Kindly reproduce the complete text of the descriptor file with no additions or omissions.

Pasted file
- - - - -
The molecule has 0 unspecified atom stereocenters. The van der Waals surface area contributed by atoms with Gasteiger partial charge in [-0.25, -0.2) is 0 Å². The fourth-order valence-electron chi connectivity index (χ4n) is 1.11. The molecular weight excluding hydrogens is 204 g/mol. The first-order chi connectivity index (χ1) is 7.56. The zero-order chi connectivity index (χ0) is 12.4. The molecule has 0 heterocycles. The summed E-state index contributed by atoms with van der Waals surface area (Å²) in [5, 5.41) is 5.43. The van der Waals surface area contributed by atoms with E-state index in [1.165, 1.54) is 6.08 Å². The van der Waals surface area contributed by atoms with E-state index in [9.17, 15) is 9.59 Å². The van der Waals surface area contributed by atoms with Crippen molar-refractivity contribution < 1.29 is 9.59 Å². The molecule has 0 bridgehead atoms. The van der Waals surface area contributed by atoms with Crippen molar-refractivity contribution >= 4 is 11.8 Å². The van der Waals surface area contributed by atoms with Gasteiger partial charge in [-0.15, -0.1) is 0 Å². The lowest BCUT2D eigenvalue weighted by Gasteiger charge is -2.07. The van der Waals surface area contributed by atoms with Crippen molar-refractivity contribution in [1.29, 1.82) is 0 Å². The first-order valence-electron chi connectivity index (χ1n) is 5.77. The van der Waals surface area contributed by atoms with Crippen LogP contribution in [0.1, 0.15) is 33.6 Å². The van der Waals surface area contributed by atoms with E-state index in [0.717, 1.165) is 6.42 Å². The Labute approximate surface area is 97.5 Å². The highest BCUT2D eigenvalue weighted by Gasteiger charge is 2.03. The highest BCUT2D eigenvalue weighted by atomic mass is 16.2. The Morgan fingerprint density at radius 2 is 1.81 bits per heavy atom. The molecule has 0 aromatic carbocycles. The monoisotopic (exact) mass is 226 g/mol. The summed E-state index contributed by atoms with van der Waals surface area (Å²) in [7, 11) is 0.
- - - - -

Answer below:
The molecule has 0 unspecified atom stereocenters. The van der Waals surface area contributed by atoms with Gasteiger partial charge in [-0.25, -0.2) is 0 Å². The fourth-order valence-electron chi connectivity index (χ4n) is 1.11. The molecular weight excluding hydrogens is 204 g/mol. The first-order chi connectivity index (χ1) is 7.56. The zero-order chi connectivity index (χ0) is 12.4. The molecule has 0 heterocycles. The summed E-state index contributed by atoms with van der Waals surface area (Å²) in [5, 5.41) is 5.43. The van der Waals surface area contributed by atoms with E-state index in [1.165, 1.54) is 6.08 Å². The van der Waals surface area contributed by atoms with E-state index in [9.17, 15) is 9.59 Å². The van der Waals surface area contributed by atoms with Crippen molar-refractivity contribution < 1.29 is 9.59 Å². The molecule has 0 bridgehead atoms. The van der Waals surface area contributed by atoms with Crippen molar-refractivity contribution >= 4 is 11.8 Å². The van der Waals surface area contributed by atoms with Gasteiger partial charge in [-0.15, -0.1) is 0 Å². The lowest BCUT2D eigenvalue weighted by Gasteiger charge is -2.07. The van der Waals surface area contributed by atoms with Crippen molar-refractivity contribution in [1.29, 1.82) is 0 Å². The first-order valence-electron chi connectivity index (χ1n) is 5.77. The van der Waals surface area contributed by atoms with Crippen LogP contribution in [0.1, 0.15) is 33.6 Å². The van der Waals surface area contributed by atoms with E-state index in [0.717, 1.165) is 6.42 Å². The Labute approximate surface area is 97.5 Å². The highest BCUT2D eigenvalue weighted by Gasteiger charge is 2.03. The highest BCUT2D eigenvalue weighted by atomic mass is 16.2. The Morgan fingerprint density at radius 2 is 1.81 bits per heavy atom. The molecule has 0 aromatic carbocycles. The monoisotopic (exact) mass is 226 g/mol. The summed E-state index contributed by atoms with van der Waals surface area (Å²) in [7, 11) is 0.